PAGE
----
(click to enlarge photos)
Two mildly eccentric signs can be found on this photograph of the southwest corner of 9th Avenue and Columbia Street on Seattle’s First Hill. Hand-written on the grass, the more obvious sign is mistakenly captioned “727 – 9th Ave.” The corner is held now by a roundabout to the front door of the nearly new Skyline Retirement Community at 725 9th Avenue. The “then” is another of the many thousands of tax photos taken during the Great Depression for the King County Assessor’s office by skilled photographers working for the federal Works Progress Administration. The WPA was one of the many “alphabet soup” agencies created by President Roosevelt and his progressive cabinet to make both public works and work: works such this photographic inventory of every structure in the county, and work – with pay checks – for many including the photographers. This archive is still used by county assessors and homeowners, as well as historians.
The second sign is harder to find. It is nailed to the side of this mansion that somewhat resembles a Greek Temple. The sign appears above the second floor porch near the iron ladder, which served as a fire escape. Reading “The Sunset Board Room,” this second sign was, we expect, wrapped in wit by the Sunset’s manager, the progressive Emma A. Hausman. Above her portrait that appeared in The Times for March 3, 1918, Hausman was described as “one of the most prominent club women in the city.” Also in 1918 she
was chosen to direct the work of the local Democratic Club, and a year earlier she had been elected chairman of The Women’s Civic Improvement Club’s Auxiliary to the Seattle Red Cross. The Sunset’s classified ads in The Times were often personalized with Hausman’s name, as for the second of June, 1917: “Mrs. Hausman has one large room, suitable for man and wife, 2 business men or young ladies. First class in every particular 721 9th Ave.” Through its about sixty-six years on this corner the big home was listed at 721.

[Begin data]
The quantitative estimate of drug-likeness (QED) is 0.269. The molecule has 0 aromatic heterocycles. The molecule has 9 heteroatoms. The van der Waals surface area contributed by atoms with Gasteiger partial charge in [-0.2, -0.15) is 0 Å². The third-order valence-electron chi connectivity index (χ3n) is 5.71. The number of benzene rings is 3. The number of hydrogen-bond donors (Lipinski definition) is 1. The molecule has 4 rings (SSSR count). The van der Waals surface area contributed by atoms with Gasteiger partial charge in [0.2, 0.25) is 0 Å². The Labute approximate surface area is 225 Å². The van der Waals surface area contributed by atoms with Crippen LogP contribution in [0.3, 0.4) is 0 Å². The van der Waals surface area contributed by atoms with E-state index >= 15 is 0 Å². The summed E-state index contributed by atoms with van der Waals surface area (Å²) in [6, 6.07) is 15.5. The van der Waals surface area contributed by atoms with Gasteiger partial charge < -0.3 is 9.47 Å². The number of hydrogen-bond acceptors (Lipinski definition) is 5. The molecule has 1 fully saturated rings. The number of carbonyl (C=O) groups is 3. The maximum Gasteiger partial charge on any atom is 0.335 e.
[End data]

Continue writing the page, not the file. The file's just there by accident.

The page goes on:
Actually, manager Hausman had many more rooms than one to rent in the Sunset. According to the 1937 tax record, this neo-classical mansion included twenty-seven rooms: seven on the first floor and eight on the second, all with nine-foot ceilings. And there were seven more rooms in the attic and five more in the daylight basement. The Times reports that its first owners, the Archibald Blackburn Graham family, moved in on April 6, 1901. The Seattle Times for December 22, 1900, counted the Graham’s new home among the “handsome new residences of substantial quality completed within the year.” It cost $15,000, the same price that The Times publisher A. J. Blethen paid for his also manor-sized new home on Queen Anne Hill’s Highland Drive, also in 1900.
Archibald Graham was an arch-capitalist, described in pioneer historian Clarence Bagley’s “History of Seattle” (1916) as “a man of resourceful business ability who recognized the difficulties, the possibilities and the opportunities of a situation.” Graham was a charmed opportunist, whose lucrative successes included, to name a
few, flour milling (including the Novelty Mill in West Seattle), mining, lumber, and printing. Graham also developed new neighborhoods in Seattle, the booming and beckoning West Coast city that the 39-year-old speculator moved to from West Virginia with his
growing family in 1891. Jewelry was his last enterprise, and many jewels were found neatly packaged in his pockets after he fell one hundred feet to his death on May Day 1915, from the recently completed steel bridge over Ravenna Park. The police found no “foul play.” No doubt hoping to deflect suicide speculations, Archibald’s puzzled friends noted to a Times reporter that he had left his home happy that morning and had “no financial troubles.” What made him leap, they concluded, was some combination of acute insomnia and recurring agoraphobia. One friend was quoted “It was the involuntary act of a man overcome by the influences of high places.”
A year later Graham’s family moved from their First Hill mansion into the upscale Olympian Apartments at 1605 E. Madison. It is reported in The Seattle Times of July 30, 1916, “Mrs. Emma Hausman has taken Mrs. Graham’s residence on the corner of 9th and Columbia and will open … a first-class boarding house for particular people.” Emma Hausman and Jennie Graham knew each other from years of playing cards together. And so it seems that the sale of the Graham mansion to Emma Hausman may have had a sisterly side to it.
Anything to add, lads? Natch, beginning with 30-plus past features from the neighborhood gathered and placed by Ron Edge. We call the Edge Links.